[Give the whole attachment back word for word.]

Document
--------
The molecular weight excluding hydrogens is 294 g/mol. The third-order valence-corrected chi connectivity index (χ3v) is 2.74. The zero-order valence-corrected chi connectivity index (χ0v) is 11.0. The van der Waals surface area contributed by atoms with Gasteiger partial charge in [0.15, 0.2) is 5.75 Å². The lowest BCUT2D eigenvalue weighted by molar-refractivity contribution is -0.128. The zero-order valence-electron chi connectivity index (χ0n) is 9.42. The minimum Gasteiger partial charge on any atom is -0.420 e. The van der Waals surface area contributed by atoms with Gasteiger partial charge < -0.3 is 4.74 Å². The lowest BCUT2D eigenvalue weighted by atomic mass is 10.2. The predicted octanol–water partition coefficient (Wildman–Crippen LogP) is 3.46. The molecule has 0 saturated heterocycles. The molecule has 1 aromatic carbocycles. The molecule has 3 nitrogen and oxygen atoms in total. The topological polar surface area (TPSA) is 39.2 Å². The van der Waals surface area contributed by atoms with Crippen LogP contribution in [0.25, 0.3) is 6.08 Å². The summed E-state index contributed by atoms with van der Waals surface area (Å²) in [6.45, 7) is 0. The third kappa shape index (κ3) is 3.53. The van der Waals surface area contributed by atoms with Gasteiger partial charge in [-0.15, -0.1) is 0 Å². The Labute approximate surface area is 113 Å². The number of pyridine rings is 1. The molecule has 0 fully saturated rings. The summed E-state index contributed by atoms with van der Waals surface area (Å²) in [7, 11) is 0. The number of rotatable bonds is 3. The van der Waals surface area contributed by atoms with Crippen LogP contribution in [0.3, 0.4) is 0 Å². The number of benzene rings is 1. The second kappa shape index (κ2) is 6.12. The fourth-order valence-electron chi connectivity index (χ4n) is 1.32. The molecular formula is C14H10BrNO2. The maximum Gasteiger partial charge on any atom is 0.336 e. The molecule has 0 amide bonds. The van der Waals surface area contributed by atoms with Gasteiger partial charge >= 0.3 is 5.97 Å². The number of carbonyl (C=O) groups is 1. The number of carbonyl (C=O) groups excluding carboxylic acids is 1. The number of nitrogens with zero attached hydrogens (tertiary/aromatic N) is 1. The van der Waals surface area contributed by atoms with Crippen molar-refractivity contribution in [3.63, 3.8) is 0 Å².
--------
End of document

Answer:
The molecular weight excluding hydrogens is 294 g/mol. The third-order valence-corrected chi connectivity index (χ3v) is 2.74. The zero-order valence-corrected chi connectivity index (χ0v) is 11.0. The van der Waals surface area contributed by atoms with Gasteiger partial charge in [0.15, 0.2) is 5.75 Å². The lowest BCUT2D eigenvalue weighted by molar-refractivity contribution is -0.128. The zero-order valence-electron chi connectivity index (χ0n) is 9.42. The minimum Gasteiger partial charge on any atom is -0.420 e. The van der Waals surface area contributed by atoms with Gasteiger partial charge < -0.3 is 4.74 Å². The lowest BCUT2D eigenvalue weighted by atomic mass is 10.2. The predicted octanol–water partition coefficient (Wildman–Crippen LogP) is 3.46. The molecule has 0 saturated heterocycles. The molecule has 1 aromatic carbocycles. The molecule has 3 nitrogen and oxygen atoms in total. The topological polar surface area (TPSA) is 39.2 Å². The van der Waals surface area contributed by atoms with Crippen LogP contribution in [0.25, 0.3) is 6.08 Å². The summed E-state index contributed by atoms with van der Waals surface area (Å²) in [6.45, 7) is 0. The third kappa shape index (κ3) is 3.53. The van der Waals surface area contributed by atoms with Gasteiger partial charge in [-0.15, -0.1) is 0 Å². The Labute approximate surface area is 113 Å². The number of pyridine rings is 1. The molecule has 0 fully saturated rings. The summed E-state index contributed by atoms with van der Waals surface area (Å²) in [7, 11) is 0. The number of rotatable bonds is 3. The van der Waals surface area contributed by atoms with Crippen LogP contribution in [0.3, 0.4) is 0 Å². The number of benzene rings is 1. The second kappa shape index (κ2) is 6.12. The fourth-order valence-electron chi connectivity index (χ4n) is 1.32. The molecular formula is C14H10BrNO2. The maximum Gasteiger partial charge on any atom is 0.336 e. The molecule has 0 amide bonds. The van der Waals surface area contributed by atoms with Gasteiger partial charge >= 0.3 is 5.97 Å². The number of carbonyl (C=O) groups is 1. The number of carbonyl (C=O) groups excluding carboxylic acids is 1. The number of nitrogens with zero attached hydrogens (tertiary/aromatic N) is 1. The van der Waals surface area contributed by atoms with Crippen molar-refractivity contribution in [3.63, 3.8) is 0 Å².